posted by onlyconnect at 11:39 AM on November 6, 2013 [3 favorites]


So it's not going to have much of an effect on racist white people or clueless white people. But I'm thinking there is potential for genius here if it changes the experience of black people seeing the confederate flag.

Pre-stunt: "I am just trying to drive to work here, do I really need to look at your crappy bumper sticker reminding me how most of the country used to consider my ancestors sub-human?"

Post-stunt: "Thanks for advertising Kanye's tour, jackass."


Yeeeah that's never going to happen.
posted by kafziel at 12:13 PM on November 6, 2013


Not fucking his to "repurpose" - and frankly cuts down a lot of what he says for me.

There is an African-American tradition of Native Garb that dates back to 1885. Native Appropriations addresses it:

The Mardi Gras Indian culture does not appear to come out of a desire to “play Indian”, and in many ways, it has moved outside of the realm of cultural appropriation into a distinct culture and community of it’s own. But above all, it seems the history comes not out of a relationship of power, but out of a shared position of marginality and discrimination.

So, in this sense, I find it hard to write my usual rant on an insensitive appropriation of Native culture, but, on the other hand, it still makes me uncomfortable.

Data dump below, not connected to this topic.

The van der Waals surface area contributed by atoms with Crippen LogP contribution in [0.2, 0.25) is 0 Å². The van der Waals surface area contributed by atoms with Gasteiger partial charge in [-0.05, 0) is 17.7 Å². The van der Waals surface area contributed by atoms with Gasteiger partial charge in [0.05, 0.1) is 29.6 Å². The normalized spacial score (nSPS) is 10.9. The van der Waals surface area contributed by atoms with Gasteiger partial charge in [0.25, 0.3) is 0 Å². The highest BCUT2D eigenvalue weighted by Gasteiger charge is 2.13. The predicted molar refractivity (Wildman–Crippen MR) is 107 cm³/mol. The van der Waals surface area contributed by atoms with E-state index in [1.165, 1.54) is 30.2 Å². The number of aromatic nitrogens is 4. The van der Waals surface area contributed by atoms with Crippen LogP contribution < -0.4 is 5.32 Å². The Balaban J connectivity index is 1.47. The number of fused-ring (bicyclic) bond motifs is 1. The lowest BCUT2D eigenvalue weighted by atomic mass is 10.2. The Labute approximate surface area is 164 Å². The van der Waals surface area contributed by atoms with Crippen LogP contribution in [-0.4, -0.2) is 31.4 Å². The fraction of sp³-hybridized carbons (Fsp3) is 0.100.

As far as I can tell, he's not actually selling headdresses, but instead images of skeletons dressed in Native headdresses (and other skeletons wrapped in Confederate flags), and that seems to fit in with the shared history of marginalization and discrimination.

It's complex and I don't think there is any one right way to feel about it -- I don't blame anyone for feeling uncomfortable or unhappy -- but, to it's credit, it is complex. It isn't some white kid waving a tomahawk on Halloween.
posted by Bunny Ultramod at 12:18 PM on November 6, 2013 [6 favorites]


I will not be working up the nerve to try the pickled eggs floating in their pink water with the bay leaf slowly decaying in it

Vegetarian Southerner here, and I strongly recommend you try you some pickled eggs. As a once-in-a-while treat, they're awesome. Just don't consume them if you expect to be in enclosed spaces shortly thereafter with people whom you want to have a high opinion of you, unless there's a also a dog present that you can blame for certain outcomes....

(Although I'm a vegetarian Southerner now, I grew up eating meat, and I offer the same advice re: pickled pig's feet to you carnivores who might have reservations about that food item.)
posted by lord_wolf at 1:11 PM on November 6, 2013 [3 favorites]


I remember an upside down American flag being used as anti-hegemonic imagery in the Anti-Flag-type punk bands & crowd, which I think was a really obvious signal of rebellion against what that right-side-up symbol means.